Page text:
Yahoo!7 today released some figures on the popularity of their Olympics presence this year.
The topline ...
- 1.2m unique users for Week 1. 1.15m unique users for Week 2
- 32m pageviews
- 4m video streams
What we don't know ...
- engagement stats (time spent, repeat visits)
- most popular time of day
- how many of the users were AU based (you'd estimate around 80%)
Yahoo! would be happy with these numbers. And they'd be happy with the way they utilised the TV coverage to push to web - which they did very well.
For next time (well, next big event as 9 has the next Olympics) they would probably want to add search capabilities to the online video, as this is the only area I think may have fallen short.
4m streams isn't bad, don't get me wrong. But on a site that was claiming around or above 300k users every day it's not great. 4m streams over the 16 days of the games equals 250,000 streams a day. Personally, I think these numbers would have been greater with a search function as finding some videos was very difficult. Also remember, they had some very strong content (all the good content) which would have been in demand from users - if they could find it easily. I also think they could have integrated video search for Olympic content into their own search engine - if you searched for Usain Bolt the day after the 100m there was no reference to watching the video on Yahoo!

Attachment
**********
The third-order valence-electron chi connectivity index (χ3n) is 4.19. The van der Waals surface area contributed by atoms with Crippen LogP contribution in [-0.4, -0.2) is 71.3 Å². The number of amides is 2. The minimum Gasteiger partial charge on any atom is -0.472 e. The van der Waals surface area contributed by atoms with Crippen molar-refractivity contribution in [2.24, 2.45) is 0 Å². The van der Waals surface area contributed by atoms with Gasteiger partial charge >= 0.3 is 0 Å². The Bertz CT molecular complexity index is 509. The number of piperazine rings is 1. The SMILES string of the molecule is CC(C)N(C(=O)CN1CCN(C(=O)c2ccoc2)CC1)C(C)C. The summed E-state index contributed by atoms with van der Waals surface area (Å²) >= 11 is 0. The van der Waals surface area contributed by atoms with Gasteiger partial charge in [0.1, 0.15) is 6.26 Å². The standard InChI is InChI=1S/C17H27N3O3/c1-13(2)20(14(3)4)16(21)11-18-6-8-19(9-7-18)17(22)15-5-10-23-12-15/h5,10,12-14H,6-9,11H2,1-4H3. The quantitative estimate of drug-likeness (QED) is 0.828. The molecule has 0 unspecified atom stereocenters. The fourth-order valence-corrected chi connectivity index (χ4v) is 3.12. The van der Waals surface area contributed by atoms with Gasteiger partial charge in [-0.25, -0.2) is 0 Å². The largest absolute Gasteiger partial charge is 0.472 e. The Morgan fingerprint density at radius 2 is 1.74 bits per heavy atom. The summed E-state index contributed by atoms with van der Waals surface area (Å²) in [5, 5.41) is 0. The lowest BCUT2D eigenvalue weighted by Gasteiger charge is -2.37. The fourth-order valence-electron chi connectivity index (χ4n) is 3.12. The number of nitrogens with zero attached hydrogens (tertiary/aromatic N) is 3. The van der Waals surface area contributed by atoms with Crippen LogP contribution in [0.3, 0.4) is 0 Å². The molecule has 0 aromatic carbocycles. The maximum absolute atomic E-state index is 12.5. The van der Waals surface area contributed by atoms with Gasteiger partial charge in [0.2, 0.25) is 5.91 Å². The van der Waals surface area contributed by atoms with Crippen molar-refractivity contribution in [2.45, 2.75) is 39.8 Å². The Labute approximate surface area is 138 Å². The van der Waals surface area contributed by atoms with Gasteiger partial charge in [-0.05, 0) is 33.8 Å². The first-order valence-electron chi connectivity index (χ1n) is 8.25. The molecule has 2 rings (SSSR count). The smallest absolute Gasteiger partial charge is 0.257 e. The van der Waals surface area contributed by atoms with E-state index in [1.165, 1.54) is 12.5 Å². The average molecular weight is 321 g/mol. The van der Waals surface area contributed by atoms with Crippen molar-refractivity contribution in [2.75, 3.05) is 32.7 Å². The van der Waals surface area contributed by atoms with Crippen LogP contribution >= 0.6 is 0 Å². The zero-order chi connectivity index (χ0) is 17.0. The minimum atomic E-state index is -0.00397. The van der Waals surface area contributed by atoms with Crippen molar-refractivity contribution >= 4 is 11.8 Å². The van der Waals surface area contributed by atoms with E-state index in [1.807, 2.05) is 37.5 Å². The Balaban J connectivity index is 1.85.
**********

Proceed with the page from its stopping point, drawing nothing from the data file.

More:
However, the AU streams hold up well when compared with the stream data for the NBC Olympics site in the US (which had a load more content).
The US NBC site had around 75m streams (I am basing this number on 56m streams after day 12, extrapolating the number out to 16 days - http://www.businessweek.com/technology/content/aug2008/tc20080820_627259.htm?chan=technology_technology+index+page_digital+entertainment)
The US has 223.1m Internet users ... which works out at .29 video streams per total ppl online (US).
AU has 11.65m Internet users ... which works out at .34 video streams per total ppl online (AU)
If you apply a $60cpm to the 4m streams and assume a 90% sell through, if the Olympics were sold on normal CPM (which they weren't) it would have meant a $216,000 pay day for Yahoo!7 - which still means online video is small potatoes when compared to its broadcast cousin.
Still, Yahoo!7 held their own during the Beijing Olympics and no doubt surprised many on how well they delivered. Now we wait to see just how much incremental traffic the Olympics delivered for them, and whether they can hold onto them and push them across the network into their key areas of News, Mail, Search, Answers and Entertainment.